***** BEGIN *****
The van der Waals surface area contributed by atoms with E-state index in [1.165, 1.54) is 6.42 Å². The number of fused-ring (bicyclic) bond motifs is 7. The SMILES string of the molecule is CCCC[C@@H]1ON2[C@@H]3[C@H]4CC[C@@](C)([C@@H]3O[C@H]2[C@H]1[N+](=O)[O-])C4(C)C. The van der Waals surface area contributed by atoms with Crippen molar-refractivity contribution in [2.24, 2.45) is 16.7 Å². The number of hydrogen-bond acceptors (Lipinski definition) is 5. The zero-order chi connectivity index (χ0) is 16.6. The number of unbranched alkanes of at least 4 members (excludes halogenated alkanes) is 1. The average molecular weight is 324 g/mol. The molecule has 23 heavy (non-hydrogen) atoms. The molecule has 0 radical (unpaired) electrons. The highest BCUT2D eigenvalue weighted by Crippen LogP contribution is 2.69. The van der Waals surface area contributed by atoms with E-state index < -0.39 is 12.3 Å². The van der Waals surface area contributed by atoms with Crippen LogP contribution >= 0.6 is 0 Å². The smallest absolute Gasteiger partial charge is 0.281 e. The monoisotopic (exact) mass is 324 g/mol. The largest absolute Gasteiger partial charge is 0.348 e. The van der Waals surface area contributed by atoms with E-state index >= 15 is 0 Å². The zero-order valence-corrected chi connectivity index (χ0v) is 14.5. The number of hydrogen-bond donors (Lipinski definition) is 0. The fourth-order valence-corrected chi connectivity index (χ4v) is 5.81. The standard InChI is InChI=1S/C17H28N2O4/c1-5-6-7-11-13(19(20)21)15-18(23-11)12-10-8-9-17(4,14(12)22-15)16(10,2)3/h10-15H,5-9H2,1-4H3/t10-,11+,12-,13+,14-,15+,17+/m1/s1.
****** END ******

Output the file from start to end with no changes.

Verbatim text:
The van der Waals surface area contributed by atoms with E-state index in [1.165, 1.54) is 6.42 Å². The number of fused-ring (bicyclic) bond motifs is 7. The SMILES string of the molecule is CCCC[C@@H]1ON2[C@@H]3[C@H]4CC[C@@](C)([C@@H]3O[C@H]2[C@H]1[N+](=O)[O-])C4(C)C. The van der Waals surface area contributed by atoms with Crippen molar-refractivity contribution in [2.24, 2.45) is 16.7 Å². The number of hydrogen-bond acceptors (Lipinski definition) is 5. The zero-order chi connectivity index (χ0) is 16.6. The number of unbranched alkanes of at least 4 members (excludes halogenated alkanes) is 1. The average molecular weight is 324 g/mol. The molecule has 23 heavy (non-hydrogen) atoms. The molecule has 0 radical (unpaired) electrons. The highest BCUT2D eigenvalue weighted by Crippen LogP contribution is 2.69. The van der Waals surface area contributed by atoms with E-state index < -0.39 is 12.3 Å². The van der Waals surface area contributed by atoms with Crippen LogP contribution >= 0.6 is 0 Å². The smallest absolute Gasteiger partial charge is 0.281 e. The monoisotopic (exact) mass is 324 g/mol. The largest absolute Gasteiger partial charge is 0.348 e. The van der Waals surface area contributed by atoms with E-state index >= 15 is 0 Å². The zero-order valence-corrected chi connectivity index (χ0v) is 14.5. The number of hydrogen-bond donors (Lipinski definition) is 0. The fourth-order valence-corrected chi connectivity index (χ4v) is 5.81. The standard InChI is InChI=1S/C17H28N2O4/c1-5-6-7-11-13(19(20)21)15-18(23-11)12-10-8-9-17(4,14(12)22-15)16(10,2)3/h10-15H,5-9H2,1-4H3/t10-,11+,12-,13+,14-,15+,17+/m1/s1.